Tours Planned For Old Missouri State Penitentiary. If Only It Still Had World Famous Street Art To Attract Visitors...


  • Photos: Michael De Feo/

Or this:

Oh wait, they had those paintings. And these too. They were part of Jeff City's 2008 "Art in the Park" festivities. But shortly after the event ended in August, the state paid to have the art soda-blasted off, returning the prison walls to their lovely bland shade of gray. 

Needless to say, the artists were pissed when they found out their work wasn't permanent.

Here's what we reported about the conflict in our feature story about St. Louis graffiti back in January:

"It's like nothing even happened. You can't even see the remnants of color," says [Bryan] Walsh. "The walls of the courtyard we painted border the gas chamber. That place was nothing but nasty. Why preserve that? And to spend taxpayer money to remove the art? That seems like a practice in futility."

Larry Schepker, commissioner of the Missouri Office of Administration, which manages the state's publicly owned buildings and grounds, says that had been his intention all along ... "The idea is that it will turn into a real asset for the citizens of Missouri."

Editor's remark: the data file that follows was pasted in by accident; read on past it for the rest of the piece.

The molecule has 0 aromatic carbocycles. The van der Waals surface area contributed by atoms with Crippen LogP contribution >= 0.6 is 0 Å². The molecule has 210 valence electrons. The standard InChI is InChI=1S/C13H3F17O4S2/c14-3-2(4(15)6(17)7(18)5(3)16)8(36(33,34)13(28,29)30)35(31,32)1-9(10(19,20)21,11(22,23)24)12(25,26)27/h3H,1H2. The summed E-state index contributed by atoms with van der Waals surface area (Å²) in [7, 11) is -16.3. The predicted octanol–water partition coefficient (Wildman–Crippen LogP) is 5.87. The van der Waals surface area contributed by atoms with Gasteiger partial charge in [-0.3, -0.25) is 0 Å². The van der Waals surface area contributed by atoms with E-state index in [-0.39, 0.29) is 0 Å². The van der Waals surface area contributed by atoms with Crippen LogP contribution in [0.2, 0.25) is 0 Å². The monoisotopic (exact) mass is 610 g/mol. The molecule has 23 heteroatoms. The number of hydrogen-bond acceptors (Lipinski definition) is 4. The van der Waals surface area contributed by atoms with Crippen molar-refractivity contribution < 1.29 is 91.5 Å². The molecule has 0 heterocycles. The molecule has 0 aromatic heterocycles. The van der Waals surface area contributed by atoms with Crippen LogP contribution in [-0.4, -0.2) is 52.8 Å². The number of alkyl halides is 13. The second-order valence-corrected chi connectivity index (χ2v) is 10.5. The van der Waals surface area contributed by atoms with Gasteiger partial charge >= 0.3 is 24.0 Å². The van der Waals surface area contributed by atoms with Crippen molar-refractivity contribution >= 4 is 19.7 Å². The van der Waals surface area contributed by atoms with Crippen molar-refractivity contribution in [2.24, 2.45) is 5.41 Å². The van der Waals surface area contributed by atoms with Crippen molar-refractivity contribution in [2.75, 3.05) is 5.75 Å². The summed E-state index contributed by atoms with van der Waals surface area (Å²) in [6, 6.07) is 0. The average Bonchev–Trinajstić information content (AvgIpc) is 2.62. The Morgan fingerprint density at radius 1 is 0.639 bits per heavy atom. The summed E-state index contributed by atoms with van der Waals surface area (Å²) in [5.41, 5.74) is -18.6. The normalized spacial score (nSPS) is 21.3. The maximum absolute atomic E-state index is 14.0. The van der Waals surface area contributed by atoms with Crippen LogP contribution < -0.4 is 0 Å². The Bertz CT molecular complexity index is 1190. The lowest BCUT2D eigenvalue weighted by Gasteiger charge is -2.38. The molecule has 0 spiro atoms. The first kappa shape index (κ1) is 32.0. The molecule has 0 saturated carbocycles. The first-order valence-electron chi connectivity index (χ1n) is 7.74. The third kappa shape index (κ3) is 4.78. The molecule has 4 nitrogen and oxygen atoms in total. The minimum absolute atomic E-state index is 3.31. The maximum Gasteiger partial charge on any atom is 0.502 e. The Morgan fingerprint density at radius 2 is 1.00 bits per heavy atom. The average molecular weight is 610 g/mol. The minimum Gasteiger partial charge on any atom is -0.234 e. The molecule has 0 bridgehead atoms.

Now, in the wake of the proposed tours, the same anger from the artists is getting stoked again.

Local artist Justin Tolentino installed a large wood panel mural from an art exhibition in St. Louis in the prison yard and painted another one with Walsh.

"You'd think they'd keep that around if they were planning on doing tours. I just think they weren't happy with the aesthetic we had going on. It scared the shit out of them," Tolentino says. "It's kind of fucked up. I felt that having that art there would open up the minds of the art world in Jeff City. Instead it basically just closed them off."

But the irony of ironies in this story is that even the supposedly cherished architecture and macabre allure the old State Pen has to offer will soon be history. Reports the Missourian: "The prison site is targeted for redevelopment of up to 3 million square feet of hotels, retail, office and restaurant uses."